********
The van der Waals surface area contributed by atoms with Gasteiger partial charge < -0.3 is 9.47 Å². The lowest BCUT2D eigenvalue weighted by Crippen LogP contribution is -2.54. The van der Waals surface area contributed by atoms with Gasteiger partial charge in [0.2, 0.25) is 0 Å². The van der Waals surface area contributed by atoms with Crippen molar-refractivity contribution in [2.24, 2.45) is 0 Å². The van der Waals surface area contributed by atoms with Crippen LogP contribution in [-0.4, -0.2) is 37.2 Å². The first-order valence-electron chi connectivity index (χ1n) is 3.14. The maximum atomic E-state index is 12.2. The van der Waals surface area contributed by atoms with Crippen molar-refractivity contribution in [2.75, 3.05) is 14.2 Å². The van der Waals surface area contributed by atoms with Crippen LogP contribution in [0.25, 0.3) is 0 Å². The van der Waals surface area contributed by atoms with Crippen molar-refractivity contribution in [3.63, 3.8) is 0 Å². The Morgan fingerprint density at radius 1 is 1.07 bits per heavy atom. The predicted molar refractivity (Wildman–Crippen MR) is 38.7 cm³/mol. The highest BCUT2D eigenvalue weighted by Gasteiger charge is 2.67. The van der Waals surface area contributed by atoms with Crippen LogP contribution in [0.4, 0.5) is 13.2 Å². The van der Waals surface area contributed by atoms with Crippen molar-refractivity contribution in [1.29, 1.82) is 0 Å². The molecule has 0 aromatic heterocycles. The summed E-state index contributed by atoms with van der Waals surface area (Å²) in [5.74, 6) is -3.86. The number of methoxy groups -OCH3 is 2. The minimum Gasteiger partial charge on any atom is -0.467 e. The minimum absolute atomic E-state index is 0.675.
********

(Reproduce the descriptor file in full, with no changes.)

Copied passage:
The van der Waals surface area contributed by atoms with Gasteiger partial charge < -0.3 is 9.47 Å². The lowest BCUT2D eigenvalue weighted by Crippen LogP contribution is -2.54. The van der Waals surface area contributed by atoms with Gasteiger partial charge in [0.2, 0.25) is 0 Å². The van der Waals surface area contributed by atoms with Crippen molar-refractivity contribution in [2.24, 2.45) is 0 Å². The van der Waals surface area contributed by atoms with Crippen LogP contribution in [-0.4, -0.2) is 37.2 Å². The first-order valence-electron chi connectivity index (χ1n) is 3.14. The maximum atomic E-state index is 12.2. The van der Waals surface area contributed by atoms with Crippen molar-refractivity contribution in [2.75, 3.05) is 14.2 Å². The van der Waals surface area contributed by atoms with Crippen LogP contribution in [0.25, 0.3) is 0 Å². The van der Waals surface area contributed by atoms with Crippen molar-refractivity contribution in [3.63, 3.8) is 0 Å². The Morgan fingerprint density at radius 1 is 1.07 bits per heavy atom. The predicted molar refractivity (Wildman–Crippen MR) is 38.7 cm³/mol. The highest BCUT2D eigenvalue weighted by Gasteiger charge is 2.67. The van der Waals surface area contributed by atoms with Crippen LogP contribution in [0.4, 0.5) is 13.2 Å². The van der Waals surface area contributed by atoms with Crippen molar-refractivity contribution in [1.29, 1.82) is 0 Å². The molecule has 0 aromatic heterocycles. The summed E-state index contributed by atoms with van der Waals surface area (Å²) in [5.74, 6) is -3.86. The number of methoxy groups -OCH3 is 2. The minimum Gasteiger partial charge on any atom is -0.467 e. The minimum absolute atomic E-state index is 0.675.